In most relationships, both parties are responsible for an argument. Aside from abusive relationships or situations in which one person bullies the other, arguments are usually a give and take. In most cases, however, taking a careful look at your relationship, personal experiences, feelings and behaviors can help you figure out what is behind the constant fighting.
Verbally and emotionally abusive relationships generally involve arguing. If your boyfriend is abusive, he may call you names, blame you for things that have gone wrong, hit you or coerce you into doing things against your will, explains HelpGuide.org. If you try to retaliate, it will likely lead to a fight. These types of fights are rooted in your boyfriend’s emotional issues -- not yours. You need the help of family, friends or social service agencies to get out of the situation safely.
Lack of Compatibility
If you and your boyfriend find yourselves arguing over major issues such as religion, lifestyle, career choices, educational choices or how to proceed in the relationship, you may not be compatible. Although these issues do not always lead to a fight, when two highly incompatible people are involved in a relationship, you will likely find yourself in volatile situations.
Inadequate Communication Skills
If you and your boyfriend fight about minor issues --such as whether to go to dinner or what movie to see -- both of you may not have strong communication skills. Effective communication is key to having a harmonious relationship. This involves asserting your needs in a respectful yet firm way and sharing your feelings without placing blame. Use “I statements” to express how you are feeling, professor of psychology John A. Johnson writes in the Psychology Today article "Are 'I' Statements Better than 'You' Statements?" Instead of saying, “You are such a slob!” you might say, “I feel overwhelmed with chores lately.”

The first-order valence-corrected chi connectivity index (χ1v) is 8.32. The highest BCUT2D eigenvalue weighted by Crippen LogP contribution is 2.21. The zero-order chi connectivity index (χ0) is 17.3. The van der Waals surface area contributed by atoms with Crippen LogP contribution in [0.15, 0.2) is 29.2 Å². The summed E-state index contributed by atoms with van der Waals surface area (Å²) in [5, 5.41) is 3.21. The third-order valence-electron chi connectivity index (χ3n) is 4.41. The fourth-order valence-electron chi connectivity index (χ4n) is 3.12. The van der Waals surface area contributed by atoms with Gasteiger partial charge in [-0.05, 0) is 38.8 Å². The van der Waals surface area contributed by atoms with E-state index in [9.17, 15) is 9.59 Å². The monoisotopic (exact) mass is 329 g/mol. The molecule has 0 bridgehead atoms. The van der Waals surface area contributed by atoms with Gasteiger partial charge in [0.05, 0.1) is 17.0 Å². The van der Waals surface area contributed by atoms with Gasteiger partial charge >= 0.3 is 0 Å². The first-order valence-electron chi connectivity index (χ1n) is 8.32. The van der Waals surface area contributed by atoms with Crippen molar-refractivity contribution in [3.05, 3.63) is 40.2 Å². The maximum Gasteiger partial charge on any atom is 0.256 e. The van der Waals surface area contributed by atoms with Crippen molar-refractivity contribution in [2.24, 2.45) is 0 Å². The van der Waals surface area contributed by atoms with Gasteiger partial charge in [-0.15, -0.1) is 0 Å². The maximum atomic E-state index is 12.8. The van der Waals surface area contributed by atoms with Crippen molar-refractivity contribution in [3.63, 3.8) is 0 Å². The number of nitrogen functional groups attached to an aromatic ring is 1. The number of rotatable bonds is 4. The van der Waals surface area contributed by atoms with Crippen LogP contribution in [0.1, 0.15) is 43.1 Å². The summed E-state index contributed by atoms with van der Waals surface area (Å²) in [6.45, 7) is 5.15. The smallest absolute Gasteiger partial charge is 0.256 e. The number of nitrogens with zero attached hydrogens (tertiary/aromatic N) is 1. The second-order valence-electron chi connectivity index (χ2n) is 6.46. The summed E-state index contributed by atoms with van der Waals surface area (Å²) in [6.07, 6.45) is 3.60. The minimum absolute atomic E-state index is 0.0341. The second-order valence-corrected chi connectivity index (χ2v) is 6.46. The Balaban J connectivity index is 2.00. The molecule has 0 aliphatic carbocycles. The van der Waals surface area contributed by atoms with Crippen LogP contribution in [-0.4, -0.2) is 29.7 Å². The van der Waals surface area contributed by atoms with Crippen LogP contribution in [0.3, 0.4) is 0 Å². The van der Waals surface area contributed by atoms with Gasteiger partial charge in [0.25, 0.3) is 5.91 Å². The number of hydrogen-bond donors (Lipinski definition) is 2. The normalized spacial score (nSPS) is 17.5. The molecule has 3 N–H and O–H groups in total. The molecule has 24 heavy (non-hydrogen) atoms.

Anger Management Issues
Constant fighting might stem from anger management or emotional regulation problems. Some individuals have difficulty controlling their temper. Others may become angry and lose control because of underlying mental health issues, such as an anxiety or mood disorder, explains Dr. James Whitney Hicks, a psychiatrist, in the eBook "Fifty Signs of Mental Illness," published on Yale University's website. If you feel like you are not in control of your emotions or notice that you or your boyfriend become angry easily, in addition to showing sings such as constant worry, sadness, appetite or sleep changes, talking to a professional counselor or doctor might help you get to the root of the problem.
- Yale University: Fifty Signs of Mental Illness
- Psychology Today: Are 'I' Statements Better than 'You' Statements?
- HelpGuide.org: Domestic Violence and Abuse
- University of Florida Department of Family, Youth and Community Sciences, Florida Cooperative Extension Service, Institute of Food and Agricultural Sciences: 9 Important Communication Skills for Every Relationship
- David De Lossy/Photodisc/Getty Images